Another technology intended to curtail the amount of diesel cruise ships use is solar power. Japanese shipbuilder Peace Boat is currently designing a line of solar-powered ships with expansive panels on top. The $500 million Ecoship is intended to utilize 30 percent less carbon dioxide, 20 percent less propulsion energy and 50 percent less electricity. The boat will also feature a rooftop organic garden to produce food for the ship’s kitchens.

Dealing with the Problem of Raw Sewage

Photo: Sophie Smith

People have the biological need to use the loo, especially when overindulging in food and drink as many vacationers do. And ships may remain at sea for weeks, even months, at a time, producing a ton of sewage waste.

Cruise ships are bound by both U.S. federal law and international treaty regulations to manage cruise ship waste in a certain manner. Each ship must have a dedicated officer to oversee the treatment of liquid and solid waste. While the treated water still primarily expels into the ocean, technologies are under development to find environmentally-friendly methods to transform this waste into fuel.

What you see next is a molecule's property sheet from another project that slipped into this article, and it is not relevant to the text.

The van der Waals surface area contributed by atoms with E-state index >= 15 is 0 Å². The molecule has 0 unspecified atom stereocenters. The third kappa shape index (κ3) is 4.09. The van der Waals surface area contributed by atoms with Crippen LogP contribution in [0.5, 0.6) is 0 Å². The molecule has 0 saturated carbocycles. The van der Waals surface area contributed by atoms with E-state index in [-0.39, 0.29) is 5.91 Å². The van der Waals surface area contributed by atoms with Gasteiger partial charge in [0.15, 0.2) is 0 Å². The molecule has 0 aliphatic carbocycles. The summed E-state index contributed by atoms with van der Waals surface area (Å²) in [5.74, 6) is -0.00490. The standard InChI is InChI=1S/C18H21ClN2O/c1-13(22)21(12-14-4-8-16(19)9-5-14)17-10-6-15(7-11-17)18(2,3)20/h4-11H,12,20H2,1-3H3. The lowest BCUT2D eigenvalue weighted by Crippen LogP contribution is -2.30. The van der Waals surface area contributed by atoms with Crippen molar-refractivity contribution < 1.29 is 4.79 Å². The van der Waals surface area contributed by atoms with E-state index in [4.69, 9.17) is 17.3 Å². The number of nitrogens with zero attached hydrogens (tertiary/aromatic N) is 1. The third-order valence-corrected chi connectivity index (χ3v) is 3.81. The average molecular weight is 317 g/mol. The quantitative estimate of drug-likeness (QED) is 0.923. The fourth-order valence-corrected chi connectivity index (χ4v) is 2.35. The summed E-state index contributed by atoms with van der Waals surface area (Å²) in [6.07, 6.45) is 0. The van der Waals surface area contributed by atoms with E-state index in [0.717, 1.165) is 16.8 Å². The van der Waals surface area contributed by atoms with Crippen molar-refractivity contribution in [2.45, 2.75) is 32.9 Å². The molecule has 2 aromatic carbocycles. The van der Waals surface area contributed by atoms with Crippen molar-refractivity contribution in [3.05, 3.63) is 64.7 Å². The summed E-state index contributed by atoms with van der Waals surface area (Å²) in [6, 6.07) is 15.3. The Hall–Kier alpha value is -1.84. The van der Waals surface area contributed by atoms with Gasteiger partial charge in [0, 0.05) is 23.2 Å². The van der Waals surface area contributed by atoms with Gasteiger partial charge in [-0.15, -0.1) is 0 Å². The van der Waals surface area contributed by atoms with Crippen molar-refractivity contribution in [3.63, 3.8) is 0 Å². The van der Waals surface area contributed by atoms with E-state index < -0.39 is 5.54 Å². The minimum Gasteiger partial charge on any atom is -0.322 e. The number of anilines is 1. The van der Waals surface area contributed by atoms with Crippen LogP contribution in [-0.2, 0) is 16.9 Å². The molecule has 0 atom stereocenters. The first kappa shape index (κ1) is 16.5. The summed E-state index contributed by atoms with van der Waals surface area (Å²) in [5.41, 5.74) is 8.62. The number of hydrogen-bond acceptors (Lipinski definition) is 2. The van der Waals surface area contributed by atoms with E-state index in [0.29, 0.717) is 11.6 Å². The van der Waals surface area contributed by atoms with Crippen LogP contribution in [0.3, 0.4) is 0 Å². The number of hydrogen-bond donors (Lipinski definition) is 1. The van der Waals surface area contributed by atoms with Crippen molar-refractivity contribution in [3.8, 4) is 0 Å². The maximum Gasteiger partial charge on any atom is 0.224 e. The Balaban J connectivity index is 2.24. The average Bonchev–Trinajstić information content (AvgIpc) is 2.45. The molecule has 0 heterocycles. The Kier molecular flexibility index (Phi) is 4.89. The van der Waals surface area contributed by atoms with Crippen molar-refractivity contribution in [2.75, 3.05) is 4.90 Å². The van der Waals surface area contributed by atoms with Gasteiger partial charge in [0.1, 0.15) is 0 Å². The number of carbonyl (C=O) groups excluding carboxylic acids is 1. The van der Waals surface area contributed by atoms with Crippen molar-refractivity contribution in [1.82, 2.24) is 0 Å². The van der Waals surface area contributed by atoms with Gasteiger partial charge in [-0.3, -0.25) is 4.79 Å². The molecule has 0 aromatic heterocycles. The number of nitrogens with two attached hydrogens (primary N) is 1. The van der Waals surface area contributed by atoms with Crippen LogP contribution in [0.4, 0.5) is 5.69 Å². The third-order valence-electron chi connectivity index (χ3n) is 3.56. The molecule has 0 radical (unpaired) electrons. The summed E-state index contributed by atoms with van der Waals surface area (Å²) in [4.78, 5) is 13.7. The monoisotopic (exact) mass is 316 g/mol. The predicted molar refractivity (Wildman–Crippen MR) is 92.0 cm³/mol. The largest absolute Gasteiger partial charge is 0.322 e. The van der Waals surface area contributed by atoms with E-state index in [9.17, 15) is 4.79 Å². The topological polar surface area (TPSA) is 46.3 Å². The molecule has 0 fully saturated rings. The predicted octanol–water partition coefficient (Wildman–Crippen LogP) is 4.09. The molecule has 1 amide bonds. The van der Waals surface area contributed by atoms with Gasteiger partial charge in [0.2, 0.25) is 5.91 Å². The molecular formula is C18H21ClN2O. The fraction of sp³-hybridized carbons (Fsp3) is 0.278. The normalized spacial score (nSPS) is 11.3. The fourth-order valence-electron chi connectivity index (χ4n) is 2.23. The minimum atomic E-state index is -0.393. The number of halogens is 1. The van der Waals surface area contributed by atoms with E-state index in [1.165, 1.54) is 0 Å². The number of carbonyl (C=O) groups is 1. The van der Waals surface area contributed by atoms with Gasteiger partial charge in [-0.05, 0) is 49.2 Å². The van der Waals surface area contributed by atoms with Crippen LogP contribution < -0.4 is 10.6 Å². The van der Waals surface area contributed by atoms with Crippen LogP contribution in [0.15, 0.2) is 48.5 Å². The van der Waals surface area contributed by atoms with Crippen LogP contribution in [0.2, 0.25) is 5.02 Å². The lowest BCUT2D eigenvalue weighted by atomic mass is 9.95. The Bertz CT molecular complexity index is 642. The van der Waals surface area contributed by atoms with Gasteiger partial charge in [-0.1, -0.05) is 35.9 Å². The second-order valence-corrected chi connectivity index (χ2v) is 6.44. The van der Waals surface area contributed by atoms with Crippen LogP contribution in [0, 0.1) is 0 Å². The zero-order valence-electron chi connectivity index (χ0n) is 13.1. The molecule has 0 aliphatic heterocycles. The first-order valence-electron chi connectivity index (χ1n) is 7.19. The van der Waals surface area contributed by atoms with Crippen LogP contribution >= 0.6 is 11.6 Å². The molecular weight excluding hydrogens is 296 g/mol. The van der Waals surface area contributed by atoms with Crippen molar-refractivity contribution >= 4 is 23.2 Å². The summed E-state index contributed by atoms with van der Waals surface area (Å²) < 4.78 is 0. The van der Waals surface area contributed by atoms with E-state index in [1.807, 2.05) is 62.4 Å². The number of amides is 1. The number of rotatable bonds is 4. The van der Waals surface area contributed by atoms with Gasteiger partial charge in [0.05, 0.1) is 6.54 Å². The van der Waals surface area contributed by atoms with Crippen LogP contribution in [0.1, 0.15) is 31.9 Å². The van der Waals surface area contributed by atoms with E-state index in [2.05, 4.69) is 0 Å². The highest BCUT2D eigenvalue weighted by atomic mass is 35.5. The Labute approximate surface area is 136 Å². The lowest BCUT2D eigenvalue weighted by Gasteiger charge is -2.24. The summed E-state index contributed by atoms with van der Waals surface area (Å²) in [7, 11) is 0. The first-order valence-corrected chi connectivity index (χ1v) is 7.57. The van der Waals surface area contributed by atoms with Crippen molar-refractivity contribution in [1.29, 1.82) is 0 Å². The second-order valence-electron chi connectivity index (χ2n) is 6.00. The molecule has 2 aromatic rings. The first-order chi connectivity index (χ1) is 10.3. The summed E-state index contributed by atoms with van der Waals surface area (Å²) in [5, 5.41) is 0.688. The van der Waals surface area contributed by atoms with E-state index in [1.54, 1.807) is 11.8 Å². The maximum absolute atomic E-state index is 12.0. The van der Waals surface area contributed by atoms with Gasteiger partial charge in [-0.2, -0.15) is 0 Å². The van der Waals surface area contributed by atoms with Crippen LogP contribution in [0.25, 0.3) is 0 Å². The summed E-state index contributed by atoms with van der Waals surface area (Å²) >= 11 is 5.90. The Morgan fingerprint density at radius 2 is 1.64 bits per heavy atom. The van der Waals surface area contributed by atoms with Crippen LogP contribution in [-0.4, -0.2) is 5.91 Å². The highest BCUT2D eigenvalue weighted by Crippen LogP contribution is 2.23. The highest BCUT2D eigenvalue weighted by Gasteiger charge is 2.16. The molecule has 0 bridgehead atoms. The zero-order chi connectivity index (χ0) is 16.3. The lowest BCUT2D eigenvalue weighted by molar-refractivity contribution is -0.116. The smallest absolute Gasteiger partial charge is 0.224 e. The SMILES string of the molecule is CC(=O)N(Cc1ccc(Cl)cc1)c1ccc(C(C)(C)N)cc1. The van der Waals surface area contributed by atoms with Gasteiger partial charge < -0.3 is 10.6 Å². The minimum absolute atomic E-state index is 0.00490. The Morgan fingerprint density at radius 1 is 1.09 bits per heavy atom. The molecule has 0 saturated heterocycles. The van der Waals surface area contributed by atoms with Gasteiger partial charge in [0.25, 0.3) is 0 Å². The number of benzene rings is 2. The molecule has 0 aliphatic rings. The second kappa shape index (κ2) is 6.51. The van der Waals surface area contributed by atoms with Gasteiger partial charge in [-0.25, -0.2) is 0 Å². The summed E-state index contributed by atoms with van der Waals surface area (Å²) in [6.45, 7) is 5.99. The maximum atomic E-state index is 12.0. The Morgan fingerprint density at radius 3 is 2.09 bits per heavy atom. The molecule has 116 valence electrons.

Switching to Eco-Friendly Materials

Plastic waste has reached epidemic levels. Researchers discovered plastic waste in 60 percent of the world’s seabirds and, shockingly, 100 percent of the world’s sea turtle population. Every year, an additional 8 million metric tons of plastic waste gets added to the 150 million already circulating in the world’s waterways, and some scientists fear the oceans may soon contain more plastic than fish per pound.

To address this problem, cruise lines take measures to reduce or eliminate plastic waste. MSC Cruises pledged to eliminate single-use plastics and accomplished this goal in March of 2019. Other major cruise lines eliminating plastic straw use include Royal Caribbean, Carnival and Norwegian Cruise lines. Many of these vessels and others are likewise instituting onboard recycling programs to improve sustainability further.